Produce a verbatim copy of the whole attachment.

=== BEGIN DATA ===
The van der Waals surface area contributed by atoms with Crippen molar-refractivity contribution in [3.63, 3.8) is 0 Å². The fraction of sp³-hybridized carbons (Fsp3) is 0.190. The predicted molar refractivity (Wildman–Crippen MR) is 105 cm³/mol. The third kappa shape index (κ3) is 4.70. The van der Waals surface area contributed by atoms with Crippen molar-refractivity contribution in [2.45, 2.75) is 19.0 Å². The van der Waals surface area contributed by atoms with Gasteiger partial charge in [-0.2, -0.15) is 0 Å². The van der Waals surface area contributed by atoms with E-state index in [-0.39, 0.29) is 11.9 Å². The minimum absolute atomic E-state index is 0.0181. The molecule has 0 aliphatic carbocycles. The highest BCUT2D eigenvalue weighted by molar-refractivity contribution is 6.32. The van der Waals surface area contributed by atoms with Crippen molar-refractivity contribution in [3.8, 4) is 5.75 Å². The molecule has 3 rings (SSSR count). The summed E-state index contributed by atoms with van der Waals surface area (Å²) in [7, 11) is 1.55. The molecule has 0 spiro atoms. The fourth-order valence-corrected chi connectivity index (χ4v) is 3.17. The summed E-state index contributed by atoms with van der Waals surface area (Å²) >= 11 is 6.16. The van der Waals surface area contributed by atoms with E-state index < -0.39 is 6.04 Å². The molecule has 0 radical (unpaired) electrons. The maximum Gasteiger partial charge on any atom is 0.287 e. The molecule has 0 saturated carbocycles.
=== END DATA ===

The van der Waals surface area contributed by atoms with Crippen molar-refractivity contribution in [3.63, 3.8) is 0 Å². The fraction of sp³-hybridized carbons (Fsp3) is 0.190. The predicted molar refractivity (Wildman–Crippen MR) is 105 cm³/mol. The third kappa shape index (κ3) is 4.70. The van der Waals surface area contributed by atoms with Crippen molar-refractivity contribution in [2.45, 2.75) is 19.0 Å². The van der Waals surface area contributed by atoms with Gasteiger partial charge in [-0.2, -0.15) is 0 Å². The van der Waals surface area contributed by atoms with E-state index in [-0.39, 0.29) is 11.9 Å². The minimum absolute atomic E-state index is 0.0181. The molecule has 0 aliphatic carbocycles. The highest BCUT2D eigenvalue weighted by molar-refractivity contribution is 6.32. The van der Waals surface area contributed by atoms with Crippen molar-refractivity contribution in [3.8, 4) is 5.75 Å². The molecule has 3 rings (SSSR count). The summed E-state index contributed by atoms with van der Waals surface area (Å²) in [7, 11) is 1.55. The molecule has 0 spiro atoms. The fourth-order valence-corrected chi connectivity index (χ4v) is 3.17. The summed E-state index contributed by atoms with van der Waals surface area (Å²) >= 11 is 6.16. The van der Waals surface area contributed by atoms with E-state index < -0.39 is 6.04 Å². The molecule has 0 radical (unpaired) electrons. The maximum Gasteiger partial charge on any atom is 0.287 e. The molecule has 0 saturated carbocycles.